Pentargon has a solid fuel central heating system
Pentargon came with a useless cabin heater running off the on-board gas supply but giving no discernible heat ... so it was removed pipes and all and dumped ... presenting an opportunity to go upmarket, eco-friendly and economical with Pentargon's boat-heating arrangements. The surveyor had recommended solid fuel heating and I agreed ...
The commonest solids fuels on the cut are 'coal' nuggets and wood. Coal (real or imagined) is expensive, dirty, heavy, cumbersome and a damn nuisance ... coal and its derivatives generate huge quantities of unusable and non-recyclable ash, ensure a permanently filthy boat and an awful lot of work, storage and stealing problems ... Raw timber has a similar charge-sheet except, I suppose, you could harvest your own if you know what you are at. Harvesting, seasoning and storing wood is an art-form and totally impractical on a small narrow-boat. Pentargon is 36' long, with two cabins, separated by a bulkhead and a door. The forward cabin contains bunks, an under-bed water-tank, utility area, wardrobes and storage. The rear cabin holds the galley and dining area, more storage and, as mentioned, is separated by a bulkhead and door from the sleeping quarters.
(photo 2012 by Subject HAMPSHIRE TESTING)
I had come across the Hampshire in a canal forum even before I had bought my boat... The moderator wondered what anyone thought of the idea ... there was no reaction from some 400 members but I was immediately interested. They burn lumpwood charcoal (2020-05-24 13.10.18) in a steel firing chamber surrounded by a steel jacket. Hot air trapped between the skins flows upwards by convection and out at the top. The unit also radiates measurable heat. Precious little escapes up the flue, the bore of which is not much more than an inch.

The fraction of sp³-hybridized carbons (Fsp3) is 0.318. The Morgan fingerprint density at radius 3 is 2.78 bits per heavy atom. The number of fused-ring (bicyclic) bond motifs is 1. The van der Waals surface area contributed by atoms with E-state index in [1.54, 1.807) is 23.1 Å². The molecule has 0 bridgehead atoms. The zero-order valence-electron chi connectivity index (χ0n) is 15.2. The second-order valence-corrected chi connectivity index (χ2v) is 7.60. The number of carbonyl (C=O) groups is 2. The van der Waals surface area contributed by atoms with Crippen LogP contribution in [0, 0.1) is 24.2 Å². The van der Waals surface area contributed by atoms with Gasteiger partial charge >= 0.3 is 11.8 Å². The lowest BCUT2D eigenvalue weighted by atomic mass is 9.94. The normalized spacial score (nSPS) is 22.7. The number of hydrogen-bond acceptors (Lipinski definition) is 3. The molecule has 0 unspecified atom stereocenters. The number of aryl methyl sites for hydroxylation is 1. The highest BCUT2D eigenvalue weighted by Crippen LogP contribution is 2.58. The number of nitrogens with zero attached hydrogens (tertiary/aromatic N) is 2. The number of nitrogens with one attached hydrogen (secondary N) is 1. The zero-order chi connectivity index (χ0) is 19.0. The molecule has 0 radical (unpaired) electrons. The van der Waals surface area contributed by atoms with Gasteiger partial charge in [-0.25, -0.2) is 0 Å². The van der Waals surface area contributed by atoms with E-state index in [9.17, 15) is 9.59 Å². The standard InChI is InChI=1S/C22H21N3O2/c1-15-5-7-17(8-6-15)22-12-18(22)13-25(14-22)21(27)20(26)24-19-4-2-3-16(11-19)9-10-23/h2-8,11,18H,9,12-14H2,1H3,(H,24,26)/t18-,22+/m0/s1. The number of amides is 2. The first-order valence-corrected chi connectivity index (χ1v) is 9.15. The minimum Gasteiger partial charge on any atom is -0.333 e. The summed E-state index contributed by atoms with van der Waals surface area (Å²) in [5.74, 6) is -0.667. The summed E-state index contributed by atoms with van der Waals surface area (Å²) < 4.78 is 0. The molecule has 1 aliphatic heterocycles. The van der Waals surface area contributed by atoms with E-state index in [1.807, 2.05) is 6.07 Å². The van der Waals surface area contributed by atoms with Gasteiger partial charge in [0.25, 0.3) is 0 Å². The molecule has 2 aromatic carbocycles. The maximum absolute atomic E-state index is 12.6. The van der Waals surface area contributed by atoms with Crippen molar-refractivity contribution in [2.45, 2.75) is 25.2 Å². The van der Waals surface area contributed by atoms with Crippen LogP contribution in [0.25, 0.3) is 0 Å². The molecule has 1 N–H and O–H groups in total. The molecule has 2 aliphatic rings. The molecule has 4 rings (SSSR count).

Charcoal is a solid fuel ... what was it the surveyor saidl? AND! ... it is 'carbon neutral' ...
The "start-up procedure" causes only a wisp of [white] smoke (2020-01-19 14.56.28) to be generated for about ten minutes on start-up and after that none at all (2020-01-21 13.04.08)... Hampshires are designed to totally consume the charcoal, leaving potash. They are eco-friendly, efficient, economical, compact, pleasing to look at, totally safe and perfect for a restricted space. Having experienced at first hand just how cold it was on board with no heat during the vicious cold snap in early 2012, a Hampshire was acquired immediately and trialled at home. Once acquainted with the published methodology for firing it up and keeping it going, it went to the boat, where it kept hypothermia at bay with outside temps as low as -6ºC on the run-up to Valentine's Day. All it needed was a slug of meths and a 'handful' of start-up charge. This was not be added to until red-hot and smoke free and then the hopper could be topped up with about 1kg ... which would keep it going for hours. I found that adding a charge over red-hot coals caused very fine dust to be deposited in the proximity of the heater and out into the cabins. Cleaning up the mess in June was a nightmare. Every surface the dust could fall on was covered with a thin black coating of "soot" and potash ... During the cold season, this problem had been suspected but not the extent to which the dust and ash permeated every corner. Charcoal poured onto hot coals produced an updraught while the top was off. The dust was propelled into the air, up to the roof and carried all over the boat. Even the spider's webs were black.